competition thing worried her.

It was barely
seven o’clock, but the complainant had a funeral to go to that morning, and
she’d insisted on speaking to an investigator. Jewel led the team up to the
house, a solid red brick two-story bungalow with beautiful stained glass
windows in front, and knocked on door.

“Best
behavior,” Jewel said sternly. The door opened. She said, “Mrs. Othmar?”

A
tough-looking old battle-ax in a long black cocktail dress looked her up and
down. “I am.”

“I’m Senior
Investigator Heiss with the Chicago Department of Consumer Services. We’re
responding to a complaint you made through your alderman.”

Mrs. Othmar
said stuffily, “I made no complaint.”

Oookay.
Jewel backed a step and checked the
house number over the door. “Pardon me, ma’am, but it came down to us from the
mayor himself. We take your concerns seriously.”

Mrs. Othmar
seemed about to shut the door in their faces and then she didn’t. “Come in.”

She led
Jewel’s team into a dim, cool living room full of antiques. She thawed when she
got a load of Randy’s dark blue Armani. “Please sit down.”

Jewel took a
deep breath. “According to our report, you told your alderman that a man from
the Department of Inspectional Services came to your door two days ago and
asked to see your smoke detectors and electrical boxes. He found something
unusual in your basement—”

“There’s
nothing down there,” Mrs. Othmar snapped, and Jewel thought,
Uh-huh. Not any more.

“And when he
found it, he told you he would condemn your property if you did not remediate
within ten days. He also said that remediation probably wouldn’t work.”

“He said it
would cost ninety thousand dollars!” Mrs. Othmar said indignantly. “That’s
ridiculous! Even asbestos remediation doesn’t cost that much.”

Patiently
Jewel resumed, “Then he suggested that since you couldn’t afford remediation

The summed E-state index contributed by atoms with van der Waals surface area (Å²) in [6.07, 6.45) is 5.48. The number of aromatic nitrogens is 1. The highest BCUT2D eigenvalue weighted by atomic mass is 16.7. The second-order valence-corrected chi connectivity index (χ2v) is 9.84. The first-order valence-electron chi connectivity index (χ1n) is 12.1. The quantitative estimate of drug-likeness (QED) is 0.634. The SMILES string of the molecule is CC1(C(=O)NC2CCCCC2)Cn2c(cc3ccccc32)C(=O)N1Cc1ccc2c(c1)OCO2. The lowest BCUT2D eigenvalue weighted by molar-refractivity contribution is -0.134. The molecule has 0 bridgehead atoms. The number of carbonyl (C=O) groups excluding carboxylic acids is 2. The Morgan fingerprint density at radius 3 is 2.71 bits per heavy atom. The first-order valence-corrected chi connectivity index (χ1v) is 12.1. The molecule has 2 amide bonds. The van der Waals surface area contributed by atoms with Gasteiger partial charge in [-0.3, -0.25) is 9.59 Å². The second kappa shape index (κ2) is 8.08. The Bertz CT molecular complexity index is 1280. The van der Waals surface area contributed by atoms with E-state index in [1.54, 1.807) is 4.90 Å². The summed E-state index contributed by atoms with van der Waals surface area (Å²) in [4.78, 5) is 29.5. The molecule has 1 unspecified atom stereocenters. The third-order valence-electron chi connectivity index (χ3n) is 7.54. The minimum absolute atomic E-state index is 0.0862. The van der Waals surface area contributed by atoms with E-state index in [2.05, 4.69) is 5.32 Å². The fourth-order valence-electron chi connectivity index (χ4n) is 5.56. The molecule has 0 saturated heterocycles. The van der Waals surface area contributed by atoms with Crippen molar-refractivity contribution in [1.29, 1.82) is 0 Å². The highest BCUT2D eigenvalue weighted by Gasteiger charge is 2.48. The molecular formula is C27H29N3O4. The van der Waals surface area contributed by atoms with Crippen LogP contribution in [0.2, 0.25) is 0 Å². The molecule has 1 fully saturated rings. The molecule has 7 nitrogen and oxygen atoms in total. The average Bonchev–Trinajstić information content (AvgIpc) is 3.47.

and it wouldn’t work anyway, you should sell your property to a man he knew who
buys such houses and remediates them on the gamble.”

“Search my
house,” Mrs. Othmar said in a shrill voice. “You won’t find anything.”

Randy had a
faraway expression. Clay tapped his knee and raised his eyebrows. Randy shook
his head.

Jewel said, “That
won’t be necessary, Mrs. Othmar. We’ll take your word for it.”

That made Mrs.
Othmar blink.

My sex demon is a walking hinky
detector. He would know if there was anything on the premises.

“Do you happen
to recall the man’s name? The man who visited your home? Or the name of the man
he said would buy it?”

Mrs. Othmar
was still blinking. “I think Joseph? Samuel? Something biblical. It was on a
patch on his windbreaker. The windbreaker was blue,” she added helpfully.

“Did he show
you any identification?”

“Naturally. I
insisted.” More blinks. “But unfortunately I don’t recall—”

“How about the
guy who buys hinky — who buys houses?”

“He gave me a
card for that man. I’ve been looking for it.”

Jewel’s hopes
collapsed. “If you find it, will you phone me? I’d like to see it.” Mrs. Othmar
still seemed upset. “Do you happen to know if he visited any other homes on
your block?”

“I asked
around,” Mrs. Othmar said. “He hadn’t. That’s why I complained to my alderman.
It was as if he chose me to bilk.” She was plenty mad about that. “He must have
expected a fool.”

“Well, he
knows better now,” Jewel said.

That pleased
her. “Of course I complained immediately.”

It took twenty
more minutes to get out of there.

On the way to
the car Jewel said, “She got rid of the pocket zone
after
she complained and
before
we got here.”

“Ten four,”
Randy said.